Telemedicine provides benefits to physicians, patients
SAN DIEGO – Just about every argument a primary care physician can make for not using telemedicine is “bunk,” according to a presentation at the ACP Internal Medicine Meeting.
“The first thing I hear is that ‘My patients don’t really want it.’ I’m here to tell you, you’re wrong,” Judd E. Hollander, MD, department of emergency medicine, Jefferson Health, Philadelphia, said. “The second thing I hear, ‘It’s not as good as an in-person visit.’ Most of the time, you’re using the wrong comparator.”
Hollander, whose employer uses telemedicine, said that even a potential downside to adopting the technology, such as not being reimbursed, has benefits long-term.
“We will lose some money now, we know that, because we’re giving up fee-for-service revenue now, but in a couple of years, when the game changes, we will be better prepared.”
The argument that telemedicine limits the clinicians’ ability to treat a patient effectively is not valid, Hollander said, relaying a colleague’s experiences about treating patients with asthma to make the point. This co-worker, according to Hollander, realized that before telemedicine, he was calling many of his patients, rather than seeing them in the office, which hindered his ability to see how the patient looked. Telemedicine gave the colleague a chance to talk to the patient and see them at the same time.
Hollander also said more sophisticated telemedicine can go a step further, recording things like temperature, pollen counts, and other factors where the patient lives that could impact a patient with asthma — data that wouldn’t necessarily be available when the patient comes into the office.
Telemedicine is worth its investment in other ways, Hollander told Healio Family Medicine.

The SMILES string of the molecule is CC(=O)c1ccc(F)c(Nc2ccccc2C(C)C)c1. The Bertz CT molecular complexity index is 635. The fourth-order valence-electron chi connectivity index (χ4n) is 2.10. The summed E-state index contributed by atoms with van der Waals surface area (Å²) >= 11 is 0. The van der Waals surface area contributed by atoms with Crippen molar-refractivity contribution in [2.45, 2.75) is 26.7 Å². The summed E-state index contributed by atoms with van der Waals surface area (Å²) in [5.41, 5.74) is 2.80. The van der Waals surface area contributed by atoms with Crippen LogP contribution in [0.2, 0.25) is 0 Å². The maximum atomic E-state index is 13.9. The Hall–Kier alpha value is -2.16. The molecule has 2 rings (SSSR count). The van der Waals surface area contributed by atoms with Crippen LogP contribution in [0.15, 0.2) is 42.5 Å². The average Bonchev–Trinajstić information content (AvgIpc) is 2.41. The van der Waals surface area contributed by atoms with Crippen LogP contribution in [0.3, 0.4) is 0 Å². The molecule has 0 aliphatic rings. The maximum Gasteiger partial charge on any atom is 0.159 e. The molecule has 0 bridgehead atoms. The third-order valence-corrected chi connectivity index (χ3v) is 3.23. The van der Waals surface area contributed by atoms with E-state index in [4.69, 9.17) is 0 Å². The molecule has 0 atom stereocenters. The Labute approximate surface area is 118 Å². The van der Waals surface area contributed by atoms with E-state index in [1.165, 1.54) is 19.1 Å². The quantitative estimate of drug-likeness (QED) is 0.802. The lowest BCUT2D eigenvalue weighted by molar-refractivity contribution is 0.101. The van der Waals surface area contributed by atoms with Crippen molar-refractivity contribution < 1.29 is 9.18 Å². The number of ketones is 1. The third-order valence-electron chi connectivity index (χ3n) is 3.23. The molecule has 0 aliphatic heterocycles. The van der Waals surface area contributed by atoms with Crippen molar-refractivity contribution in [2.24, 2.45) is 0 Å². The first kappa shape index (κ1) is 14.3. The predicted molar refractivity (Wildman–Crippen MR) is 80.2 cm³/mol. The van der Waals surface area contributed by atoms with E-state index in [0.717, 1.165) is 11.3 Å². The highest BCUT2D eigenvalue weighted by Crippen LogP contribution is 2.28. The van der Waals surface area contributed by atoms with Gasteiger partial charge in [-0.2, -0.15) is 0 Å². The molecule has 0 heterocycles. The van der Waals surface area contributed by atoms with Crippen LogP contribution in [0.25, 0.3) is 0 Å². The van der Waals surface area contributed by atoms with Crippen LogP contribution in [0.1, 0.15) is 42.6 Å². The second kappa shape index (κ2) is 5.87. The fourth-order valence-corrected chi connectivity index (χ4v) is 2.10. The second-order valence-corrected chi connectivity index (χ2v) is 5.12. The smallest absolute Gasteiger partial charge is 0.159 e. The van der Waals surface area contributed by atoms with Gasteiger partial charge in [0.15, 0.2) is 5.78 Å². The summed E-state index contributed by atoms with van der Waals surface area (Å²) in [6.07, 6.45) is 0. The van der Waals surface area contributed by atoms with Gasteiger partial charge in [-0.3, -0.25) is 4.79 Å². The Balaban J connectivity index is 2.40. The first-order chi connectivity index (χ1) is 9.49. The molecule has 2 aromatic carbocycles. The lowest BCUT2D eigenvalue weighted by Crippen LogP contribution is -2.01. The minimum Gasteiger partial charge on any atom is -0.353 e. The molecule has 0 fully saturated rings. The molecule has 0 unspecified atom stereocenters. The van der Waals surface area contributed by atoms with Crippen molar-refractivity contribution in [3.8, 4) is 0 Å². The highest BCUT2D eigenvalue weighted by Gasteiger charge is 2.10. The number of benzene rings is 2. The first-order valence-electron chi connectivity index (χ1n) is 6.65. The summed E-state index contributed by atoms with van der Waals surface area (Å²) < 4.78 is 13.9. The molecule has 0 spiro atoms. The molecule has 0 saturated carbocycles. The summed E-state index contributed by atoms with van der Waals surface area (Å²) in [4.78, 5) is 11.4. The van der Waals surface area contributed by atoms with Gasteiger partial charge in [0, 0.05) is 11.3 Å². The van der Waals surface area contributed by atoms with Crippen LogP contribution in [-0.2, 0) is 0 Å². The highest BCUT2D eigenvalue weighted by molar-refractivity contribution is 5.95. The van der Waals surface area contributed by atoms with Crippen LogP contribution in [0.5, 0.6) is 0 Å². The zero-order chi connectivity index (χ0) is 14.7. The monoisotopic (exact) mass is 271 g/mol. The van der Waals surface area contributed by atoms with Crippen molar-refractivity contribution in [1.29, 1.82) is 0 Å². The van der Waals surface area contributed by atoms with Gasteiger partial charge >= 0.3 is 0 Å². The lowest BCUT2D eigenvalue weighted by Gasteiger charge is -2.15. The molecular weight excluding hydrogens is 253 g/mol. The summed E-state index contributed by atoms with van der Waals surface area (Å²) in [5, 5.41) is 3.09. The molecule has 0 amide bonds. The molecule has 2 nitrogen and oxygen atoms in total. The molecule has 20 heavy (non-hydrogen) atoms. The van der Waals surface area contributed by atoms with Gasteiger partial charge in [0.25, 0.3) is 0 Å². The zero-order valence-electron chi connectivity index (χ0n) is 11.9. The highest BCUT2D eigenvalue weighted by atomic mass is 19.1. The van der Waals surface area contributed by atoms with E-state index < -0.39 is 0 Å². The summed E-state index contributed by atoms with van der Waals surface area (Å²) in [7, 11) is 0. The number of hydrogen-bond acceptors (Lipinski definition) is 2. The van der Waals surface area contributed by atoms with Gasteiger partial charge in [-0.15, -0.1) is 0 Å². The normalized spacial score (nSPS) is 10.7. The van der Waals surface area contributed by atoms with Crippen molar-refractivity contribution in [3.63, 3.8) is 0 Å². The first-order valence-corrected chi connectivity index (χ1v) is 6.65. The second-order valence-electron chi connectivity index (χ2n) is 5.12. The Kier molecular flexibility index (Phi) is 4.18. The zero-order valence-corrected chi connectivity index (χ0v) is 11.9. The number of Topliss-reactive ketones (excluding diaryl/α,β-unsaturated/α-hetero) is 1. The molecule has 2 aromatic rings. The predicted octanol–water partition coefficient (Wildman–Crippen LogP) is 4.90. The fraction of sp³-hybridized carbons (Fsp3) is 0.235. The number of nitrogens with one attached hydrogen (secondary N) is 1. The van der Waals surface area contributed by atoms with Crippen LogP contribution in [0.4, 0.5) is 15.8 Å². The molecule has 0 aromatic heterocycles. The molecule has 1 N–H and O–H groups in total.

“It doesn’t cost a lot of money, and you’re going to have a lot of time because people are going to stop coming through the doors ... If you’re a 35-year-old doctor, you better figure this out or you are not going to grow your practice. Telemedicine is a growth and sustainability strategy.”
Patients benefit from telemedicine too, he said, by communicating via video with family members who cannot make it to the hospital. They can also potentially save money and time by not making unnecessary trips to a doctor.
Referencing a recent survey of nearly 4,000 patients that indicated that it was more important for them to see a doctor immediately than to see their regular physician. By using apps, videoconferencing and other mechanisms, telemedicine marries these two patient demands together.
In a separate survey, Hollander said, Jefferson Health asked patients 2 weeks after using some form of telemedicine to describe their experience.
“Unbelievable patient satisfaction numbers,” he said of the results. – by Janel Miller
Hollander, JE. Session MTP 103. "Telemedicine Use in Providing Quality Care". Presented at: ACP Internal Medicine Meeting; March 29-April 1, 2017; San Diego.
Disclosure: Hollander reports research grants from Alere, Roche, Siemens and Trinity and receiving honoraria from Janssen.